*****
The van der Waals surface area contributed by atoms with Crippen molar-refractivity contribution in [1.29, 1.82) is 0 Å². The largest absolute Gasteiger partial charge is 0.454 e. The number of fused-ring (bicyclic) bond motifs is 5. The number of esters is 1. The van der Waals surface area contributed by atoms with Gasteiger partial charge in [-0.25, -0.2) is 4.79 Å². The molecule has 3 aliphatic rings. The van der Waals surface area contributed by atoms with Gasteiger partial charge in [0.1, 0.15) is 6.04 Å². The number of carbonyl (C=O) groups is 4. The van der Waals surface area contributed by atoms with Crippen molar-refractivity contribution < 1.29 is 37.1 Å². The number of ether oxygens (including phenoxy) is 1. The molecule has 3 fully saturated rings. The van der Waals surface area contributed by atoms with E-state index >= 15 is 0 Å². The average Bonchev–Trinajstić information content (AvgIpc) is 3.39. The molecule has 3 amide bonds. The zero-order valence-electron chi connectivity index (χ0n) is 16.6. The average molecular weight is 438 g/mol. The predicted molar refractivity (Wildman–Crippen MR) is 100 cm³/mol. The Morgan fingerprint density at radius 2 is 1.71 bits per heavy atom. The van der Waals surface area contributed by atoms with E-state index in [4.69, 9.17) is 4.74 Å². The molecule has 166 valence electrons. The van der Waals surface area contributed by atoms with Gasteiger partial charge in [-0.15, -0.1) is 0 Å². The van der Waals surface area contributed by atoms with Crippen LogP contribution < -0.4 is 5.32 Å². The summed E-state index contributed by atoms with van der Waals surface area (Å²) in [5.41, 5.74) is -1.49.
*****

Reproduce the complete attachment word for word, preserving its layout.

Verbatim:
The van der Waals surface area contributed by atoms with Crippen molar-refractivity contribution in [1.29, 1.82) is 0 Å². The largest absolute Gasteiger partial charge is 0.454 e. The number of fused-ring (bicyclic) bond motifs is 5. The number of esters is 1. The van der Waals surface area contributed by atoms with Gasteiger partial charge in [-0.25, -0.2) is 4.79 Å². The molecule has 3 aliphatic rings. The van der Waals surface area contributed by atoms with Gasteiger partial charge in [0.1, 0.15) is 6.04 Å². The number of carbonyl (C=O) groups is 4. The van der Waals surface area contributed by atoms with Crippen molar-refractivity contribution < 1.29 is 37.1 Å². The number of ether oxygens (including phenoxy) is 1. The molecule has 3 fully saturated rings. The van der Waals surface area contributed by atoms with E-state index >= 15 is 0 Å². The average Bonchev–Trinajstić information content (AvgIpc) is 3.39. The molecule has 3 amide bonds. The zero-order valence-electron chi connectivity index (χ0n) is 16.6. The average molecular weight is 438 g/mol. The predicted molar refractivity (Wildman–Crippen MR) is 100 cm³/mol. The Morgan fingerprint density at radius 2 is 1.71 bits per heavy atom. The van der Waals surface area contributed by atoms with E-state index in [4.69, 9.17) is 4.74 Å². The molecule has 166 valence electrons. The van der Waals surface area contributed by atoms with Gasteiger partial charge in [-0.15, -0.1) is 0 Å². The van der Waals surface area contributed by atoms with Crippen LogP contribution < -0.4 is 5.32 Å². The summed E-state index contributed by atoms with van der Waals surface area (Å²) in [5.41, 5.74) is -1.49.